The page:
A protester holds a sign at the Occupy Wall Street protest last weekend Douglas Rushkoff says traditional media condescends to Occupy Wall Street movementHe says that's because its 21st-century, net-driven narrative doesn't fit old media modelHe says protest not about end-point, it's about a new discourse on variety of complaintsRushkoff: Protest may be unwieldy, but aims to correct disconnects in U.S. Editor's note: Douglas Rushkoff is a media theorist and the author of "Program or Be Programmed: Ten Commands for a Digital Age" and "Life Inc: How Corporatism Conquered the World and How We Can Take it Back." (CNN) -- Like the spokesmen for Arab dictators feigning bewilderment over protesters' demands, mainstream television news reporters finally training their attention on the growing Occupy Wall Street protest movement seem determined to cast it as the random, silly blather of an ungrateful and lazy generation of weirdos. Think Occupy Wall St. is a phase? You don't get it
Dorli Rainey, 84-Year-Old Occupy Seattle Protester, Pepper Sprayed In The Face (PHOTO) A woman old enough to be a grandmother is quickly becoming the face of Occupy Seattle. Dorli Rainey, the 84-year-old, pictured in the photo below, has been an activist since the 1960s and even ran for mayor of Seattle in 2009, according to the Atlantic Wire. She ultimately dropped out of the race saying, "I am old and should learn to be old, stay home, watch TV and sit still." As the Atlantic points out, she certainly didn't seem to listen to her own advice.
Related The Federal Reserve and the big banks fought for more than two years to keep details of the largest bailout in U.S. history a secret. Now, the rest of the world can see what it was missing. The Fed didn’t tell anyone which banks were in trouble so deep they required a combined $1.2 trillion on Dec. 5, 2008, their single neediest day. Bankers didn’t mention that they took tens of billions of dollars in emergency loans at the same time they were assuring investors their firms were healthy. And no one calculated until now that banks reaped an estimated $13 billion of income by taking advantage of the Fed’s below-market rates, Bloomberg Markets magazine reports in its January issue.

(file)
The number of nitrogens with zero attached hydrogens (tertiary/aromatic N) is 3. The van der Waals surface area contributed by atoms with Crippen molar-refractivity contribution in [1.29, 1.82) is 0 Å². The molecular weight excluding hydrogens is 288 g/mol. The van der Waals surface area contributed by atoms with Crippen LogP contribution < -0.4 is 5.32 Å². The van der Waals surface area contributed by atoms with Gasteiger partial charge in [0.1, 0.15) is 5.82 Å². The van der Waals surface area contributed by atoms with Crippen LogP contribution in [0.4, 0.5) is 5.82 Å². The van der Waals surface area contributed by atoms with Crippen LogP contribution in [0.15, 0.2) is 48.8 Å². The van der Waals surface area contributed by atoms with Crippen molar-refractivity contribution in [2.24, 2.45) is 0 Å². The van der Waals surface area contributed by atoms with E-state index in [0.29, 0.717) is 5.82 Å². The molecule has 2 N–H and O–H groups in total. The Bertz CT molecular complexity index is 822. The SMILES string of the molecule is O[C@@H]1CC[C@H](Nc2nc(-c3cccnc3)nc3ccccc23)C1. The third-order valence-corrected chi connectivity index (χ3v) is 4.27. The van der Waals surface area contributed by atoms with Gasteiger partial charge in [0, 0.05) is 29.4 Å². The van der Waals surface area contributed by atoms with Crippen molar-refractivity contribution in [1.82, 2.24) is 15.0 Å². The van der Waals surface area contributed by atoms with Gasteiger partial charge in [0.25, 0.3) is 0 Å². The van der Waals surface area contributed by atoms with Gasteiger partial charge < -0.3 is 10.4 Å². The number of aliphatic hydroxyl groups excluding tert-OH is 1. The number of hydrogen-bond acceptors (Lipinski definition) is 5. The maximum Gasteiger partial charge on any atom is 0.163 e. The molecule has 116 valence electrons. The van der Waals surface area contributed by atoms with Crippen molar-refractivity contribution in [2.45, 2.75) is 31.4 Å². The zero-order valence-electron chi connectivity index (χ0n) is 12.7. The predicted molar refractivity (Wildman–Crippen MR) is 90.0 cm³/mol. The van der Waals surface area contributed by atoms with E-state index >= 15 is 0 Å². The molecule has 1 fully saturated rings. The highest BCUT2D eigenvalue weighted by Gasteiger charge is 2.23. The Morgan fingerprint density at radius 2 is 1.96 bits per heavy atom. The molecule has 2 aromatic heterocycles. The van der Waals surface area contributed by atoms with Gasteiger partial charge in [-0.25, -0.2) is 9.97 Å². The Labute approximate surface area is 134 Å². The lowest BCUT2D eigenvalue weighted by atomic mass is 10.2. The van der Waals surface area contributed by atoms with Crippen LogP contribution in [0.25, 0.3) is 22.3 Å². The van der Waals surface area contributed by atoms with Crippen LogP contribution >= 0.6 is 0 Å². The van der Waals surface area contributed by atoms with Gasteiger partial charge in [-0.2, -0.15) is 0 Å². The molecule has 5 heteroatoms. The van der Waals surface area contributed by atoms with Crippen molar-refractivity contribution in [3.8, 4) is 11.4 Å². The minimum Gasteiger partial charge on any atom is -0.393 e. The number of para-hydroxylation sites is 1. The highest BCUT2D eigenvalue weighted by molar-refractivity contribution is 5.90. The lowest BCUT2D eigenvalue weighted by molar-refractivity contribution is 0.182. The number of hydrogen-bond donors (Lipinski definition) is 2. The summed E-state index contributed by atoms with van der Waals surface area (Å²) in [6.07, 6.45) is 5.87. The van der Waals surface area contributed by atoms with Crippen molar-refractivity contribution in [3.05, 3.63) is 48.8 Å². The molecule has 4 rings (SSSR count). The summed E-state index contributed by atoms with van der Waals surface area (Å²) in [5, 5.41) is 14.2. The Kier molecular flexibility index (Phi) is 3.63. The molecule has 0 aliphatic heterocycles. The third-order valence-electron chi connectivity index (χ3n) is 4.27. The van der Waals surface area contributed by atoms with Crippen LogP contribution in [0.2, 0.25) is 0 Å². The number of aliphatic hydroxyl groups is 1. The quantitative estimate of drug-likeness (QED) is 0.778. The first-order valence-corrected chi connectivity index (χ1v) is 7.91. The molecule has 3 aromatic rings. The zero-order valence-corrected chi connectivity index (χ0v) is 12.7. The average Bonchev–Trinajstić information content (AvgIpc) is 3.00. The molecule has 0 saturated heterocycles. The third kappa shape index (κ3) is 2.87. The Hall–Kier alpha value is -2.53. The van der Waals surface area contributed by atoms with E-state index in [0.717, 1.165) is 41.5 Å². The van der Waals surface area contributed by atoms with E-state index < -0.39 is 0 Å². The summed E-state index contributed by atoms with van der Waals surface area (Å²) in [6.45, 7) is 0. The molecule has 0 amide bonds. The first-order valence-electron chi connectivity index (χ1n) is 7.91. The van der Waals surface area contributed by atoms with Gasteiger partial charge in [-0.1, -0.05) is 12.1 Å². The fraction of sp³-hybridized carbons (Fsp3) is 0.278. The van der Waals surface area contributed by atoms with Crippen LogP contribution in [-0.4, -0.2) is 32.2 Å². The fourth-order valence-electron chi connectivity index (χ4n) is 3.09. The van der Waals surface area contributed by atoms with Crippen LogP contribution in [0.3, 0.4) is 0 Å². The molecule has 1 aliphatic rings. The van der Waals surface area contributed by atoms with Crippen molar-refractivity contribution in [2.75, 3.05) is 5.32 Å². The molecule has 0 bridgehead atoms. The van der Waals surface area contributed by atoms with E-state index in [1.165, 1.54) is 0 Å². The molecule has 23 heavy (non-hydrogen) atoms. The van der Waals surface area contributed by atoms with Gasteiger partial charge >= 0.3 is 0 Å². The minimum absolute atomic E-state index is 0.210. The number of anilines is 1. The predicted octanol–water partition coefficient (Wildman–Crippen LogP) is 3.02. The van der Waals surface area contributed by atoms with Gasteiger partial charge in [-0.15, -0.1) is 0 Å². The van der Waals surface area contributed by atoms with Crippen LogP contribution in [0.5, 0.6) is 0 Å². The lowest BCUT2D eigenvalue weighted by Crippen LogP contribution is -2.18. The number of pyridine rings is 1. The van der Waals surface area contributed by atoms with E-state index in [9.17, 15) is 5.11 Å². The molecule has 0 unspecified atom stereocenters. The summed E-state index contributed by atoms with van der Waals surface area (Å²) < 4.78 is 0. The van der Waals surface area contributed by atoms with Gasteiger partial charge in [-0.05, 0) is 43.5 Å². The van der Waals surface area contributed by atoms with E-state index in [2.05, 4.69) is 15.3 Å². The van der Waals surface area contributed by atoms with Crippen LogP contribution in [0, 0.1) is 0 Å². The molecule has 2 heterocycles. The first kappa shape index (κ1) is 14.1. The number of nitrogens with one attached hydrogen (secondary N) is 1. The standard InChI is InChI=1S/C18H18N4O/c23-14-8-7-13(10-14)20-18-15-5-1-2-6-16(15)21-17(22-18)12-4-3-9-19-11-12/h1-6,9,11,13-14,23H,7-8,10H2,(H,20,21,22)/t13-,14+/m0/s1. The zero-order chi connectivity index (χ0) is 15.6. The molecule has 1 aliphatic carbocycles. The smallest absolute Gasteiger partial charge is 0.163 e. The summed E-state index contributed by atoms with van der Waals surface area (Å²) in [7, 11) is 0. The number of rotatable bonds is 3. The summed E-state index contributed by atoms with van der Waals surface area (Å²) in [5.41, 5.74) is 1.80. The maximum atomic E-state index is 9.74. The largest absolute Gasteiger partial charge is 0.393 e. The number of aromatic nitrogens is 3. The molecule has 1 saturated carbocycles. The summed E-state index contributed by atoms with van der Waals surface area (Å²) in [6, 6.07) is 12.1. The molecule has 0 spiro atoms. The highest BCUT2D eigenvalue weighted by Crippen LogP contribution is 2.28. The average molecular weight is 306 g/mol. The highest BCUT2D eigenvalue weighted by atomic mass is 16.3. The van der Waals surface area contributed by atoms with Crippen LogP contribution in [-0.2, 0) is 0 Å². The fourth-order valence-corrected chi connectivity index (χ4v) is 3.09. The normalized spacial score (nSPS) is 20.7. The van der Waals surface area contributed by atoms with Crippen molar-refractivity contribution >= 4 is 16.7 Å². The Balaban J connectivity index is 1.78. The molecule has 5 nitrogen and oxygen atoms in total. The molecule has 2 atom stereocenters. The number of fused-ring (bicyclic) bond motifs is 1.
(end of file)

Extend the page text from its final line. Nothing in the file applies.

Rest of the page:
Most of the Regents of the University of California — whose very name gives you a good idea of the kind of power they wield over the direction and functioning of the University of California – are unelected, appointed to 12 year terms by the governor of California, and almost without exception, they have no real background or apparent interest in education. They are corporate moguls, the 1%, whatever you want to call them. On Monday, they defied California’s open meeting laws by sort-of teleconferencing from four different campuses, voting to raise various administrative salaries by about $3.5 million, including the UC Davis chief campus counsel. Perhaps they suspected he would be busy in the near future? But as many are pointing out, at a time of across-the-board-cutbacks in the work of teaching and being a university, to find raising executive salaries to be “essential” — as UC president Mark Yudof put it, “We consider these retention efforts to be essential. The Regency « zunguzungu
WASHINGTON -- The United Nations envoy for freedom of expression is drafting an official communication to the U.S. government demanding to know why federal officials are not protecting the rights of Occupy demonstrators whose protests are being disbanded -- sometimes violently -- by local authorities. Frank La Rue, who serves as the U.N. "special rapporteur" for the protection of free expression, told HuffPost in an interview that the crackdowns against Occupy protesters appear to be violating their human and constitutional rights. "I believe in city ordinances and I believe in maintaining urban order," he said Thursday. "But on the other hand I also believe that the state -- in this case the federal state -- has an obligation to protect and promote human rights." "If I were going to pit a city ordinance against human rights, I would always take human rights," he continued.